Thus, it is incumbent upon the state, charged with, in St. Paul's words, "rewarding good and punishing evil", to keep the economic playing field more-or-less level, something that, at least in the United States, it has been neglecting in the past few decades. This task has been part of the divine mandate given to the state going back to the covenant with Noah. IOW, while such sharing should be voluntary in the Church (and in most cases, it obviously is not), there is a question of justice here, and it is the state’s responsibility to impose justice when that is called for. Or, to put it another way, what goes on in the Church should be an example and model for those outside, and if it were, perhaps the state’s intervention would be unnecessary. However, given the concrete circumstances of our existence, such intervention is often necessary, and is certainly so at this time.
If things continue as they are, the economic crisis now beginning in the United States could well overshadow the Great Depression, and we will have to deal, once again, with the prospect of the rise of some sort of totalitarianism, from either the right or the left, as was the case here in the years immediately prior to WWII. Remember, according to St. Paul, the state too is a “minister of God” and we are to “render unto Caesar that which is Caesar’s”. IOW, while there is a right to private property, even private productive property, it is not absolute. That is why the Roman Church continually has recourse to the concept of “the common good” in discussing these issues. And, given our form of government, all of us are blessed in that we have certain basic rights, guaranteed by our Constitution, which allow us to have a voice in these decisions.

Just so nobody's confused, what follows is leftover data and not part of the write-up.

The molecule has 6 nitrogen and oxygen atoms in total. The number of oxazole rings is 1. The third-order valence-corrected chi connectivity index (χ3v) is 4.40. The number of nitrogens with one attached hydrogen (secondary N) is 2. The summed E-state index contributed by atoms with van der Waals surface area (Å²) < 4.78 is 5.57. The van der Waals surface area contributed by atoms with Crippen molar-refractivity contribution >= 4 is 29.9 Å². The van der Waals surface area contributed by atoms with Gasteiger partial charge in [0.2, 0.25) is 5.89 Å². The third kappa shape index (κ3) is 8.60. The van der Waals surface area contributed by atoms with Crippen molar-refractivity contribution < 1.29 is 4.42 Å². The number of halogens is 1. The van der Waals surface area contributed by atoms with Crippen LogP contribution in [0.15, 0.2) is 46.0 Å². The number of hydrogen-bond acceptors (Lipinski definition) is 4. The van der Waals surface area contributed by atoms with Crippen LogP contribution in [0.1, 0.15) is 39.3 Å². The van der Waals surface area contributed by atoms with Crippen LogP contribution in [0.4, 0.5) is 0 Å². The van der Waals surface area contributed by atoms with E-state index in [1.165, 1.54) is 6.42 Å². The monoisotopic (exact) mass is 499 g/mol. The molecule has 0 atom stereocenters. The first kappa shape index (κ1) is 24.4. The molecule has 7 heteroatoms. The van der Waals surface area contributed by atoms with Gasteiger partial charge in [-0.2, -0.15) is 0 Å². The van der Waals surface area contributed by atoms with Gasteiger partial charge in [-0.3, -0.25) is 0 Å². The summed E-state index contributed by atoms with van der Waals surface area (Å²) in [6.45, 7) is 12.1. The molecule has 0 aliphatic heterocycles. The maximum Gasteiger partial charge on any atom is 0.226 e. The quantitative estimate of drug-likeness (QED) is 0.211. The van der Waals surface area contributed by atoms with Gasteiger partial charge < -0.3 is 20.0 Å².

Plus, on another level, as the Lord Jesus himself indicates many times, when the wealthy ignore the needs of the poor, they endanger their own salvation (for example, Matthew 25:31-46, Luke 16:19-31, Luke 18:18-25) . This is not simply a matter of a juridical decision, arbitrarily imposed, but is a question of learning to allow the Lord to work in our lives and to radically transform us so that we entirely trust in God. It is all too easy, existentially, for the wealthy to bypass this because it is so easy for them to trust in their wealth (and attendant political power) as opposed to trusting God for their wellbeing in this life. This is why “almsgiving” and “fasting” are basic disciplines of the Christian life, along with "prayer".
Thus, all Christians are called to a modest, frugal lifestyle and, if they have been "blessed" with accumulated wealth, to use that wealth in the service of others, to consider carefully the consequences of their investments and, if they employ others, to treat their employees fairly.